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Columbia CEO, Portland developer funding 'innovative' homeless shelter in Portland

The shelter is set to open by the end of the summer or early fall on city-owned land near the western end of the Broadway Bridge.

PORTLAND, Ore. – The nonprofit Oregon Harbor of Hope announced Tuesday morning a private-public partnership to address homelessness that will include a new 100-bed shelter in Old Town.

The shelter is set to open by the end of the summer or early fall on city-owned land near the western end of the Broadway Bridge.

Longtime Portland real estate developer and businessman Homer Williams, who founded Oregon Harbor of Hope, joined Columbia Sportswear CEO Tim Boyle, Mayor Ted Wheeler, Chair Deborah Kafoury, Portland State University President Rahmat Shoureshi, and David Bangsberg, the Founding Dean of the joint Oregon Health & Science University – PSU School of Public Health, to announce the partnership.

Boyle will give $1.5 million to help pay for the shelter and services center.

Boyle, who recently opened a flagship Columbia Sportswear store in downtown Portland, has expressed concern about the safety of the store's employees after they reported being harassed by homeless people at the store.

Read more: Columbia CEO concerned about safety of downtown employees

“I’m here today because I care about Portland. I grew up here, our business is here, we’re trying to attract more employees to the city, to our place of business, and that’s why I decided it’s important to invest in our project,” he said.

Boyle said he hopes the shelter is a step toward helping his employees and others in downtown Portland feel safer.

"I think the public safety issues have improved," he said. "I know this because our employees are telling us this. You just have to walk around downtown to see the evidence of homelessness and it needs to be dealt with beyond just a strict public safety issue. People need to be comfortable and safe and that’s an important area."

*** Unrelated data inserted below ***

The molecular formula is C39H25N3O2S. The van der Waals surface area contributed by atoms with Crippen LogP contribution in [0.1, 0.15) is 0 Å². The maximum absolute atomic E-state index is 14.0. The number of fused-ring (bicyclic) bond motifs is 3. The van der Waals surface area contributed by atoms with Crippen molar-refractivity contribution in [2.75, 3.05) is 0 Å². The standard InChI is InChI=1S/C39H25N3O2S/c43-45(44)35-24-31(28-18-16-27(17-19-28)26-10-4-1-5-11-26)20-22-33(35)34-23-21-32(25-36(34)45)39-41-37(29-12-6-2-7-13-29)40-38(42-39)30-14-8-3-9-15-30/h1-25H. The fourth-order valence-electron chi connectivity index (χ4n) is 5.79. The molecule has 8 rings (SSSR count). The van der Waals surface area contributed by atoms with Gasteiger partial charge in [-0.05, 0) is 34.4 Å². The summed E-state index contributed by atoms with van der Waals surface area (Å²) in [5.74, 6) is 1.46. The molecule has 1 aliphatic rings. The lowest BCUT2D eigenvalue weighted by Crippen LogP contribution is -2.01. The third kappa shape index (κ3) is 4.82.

Boyle's gift is a donation to the Oregon Harbor of Hope organization and the shelter is intended to be a place where homeless people can get a full range of services.

"We would not be standing here today if it was not for Tim," Homer Williams said at Tuesday's press conference.

Williams said he would personally help cover a significant portion of operating costs, which will be between $1.5 to $2 million each year. The city said it planned to donate the land the shelter will sit on.

The shelter will provide showers, laundry facilities, and bathrooms, and additional services to help homeless people.

"Most importantly, we're going to connect people with services they need for their individual circumstances," said Mayor Ted Wheeler.

The mayor noted that this shelter concept is different from other initiatives, in that it brings together the political and business communities.

"This project is going to serve as a proof of concept that public-private partnerships can work to help address this humanitarian crisis," he said.

Multnomah County Chair Deborah Kafoury called the project "innovative."

"This collaboration shows just how far we've come over the last three years," she said.

Williams said in addition to the services at the shelter, staff there will also provide outreach in metro-area schools, as approximately 4,000 kids in Multnomah, Clackamas and Washington counties do not have home addresses.

He also called on residents to dedicate their own time to addressing homelessness and projected a future with more shelters throughout the city.

"We'll have shelters in every neighborhood and neighborhoods need to embrace that and they need to be safe places and well-run," he said.

The team made the announcement at 9:00 a.m. from the Mariott Residence Inn in Northwest Portland, which Williams built with his development group Williams & Dame.

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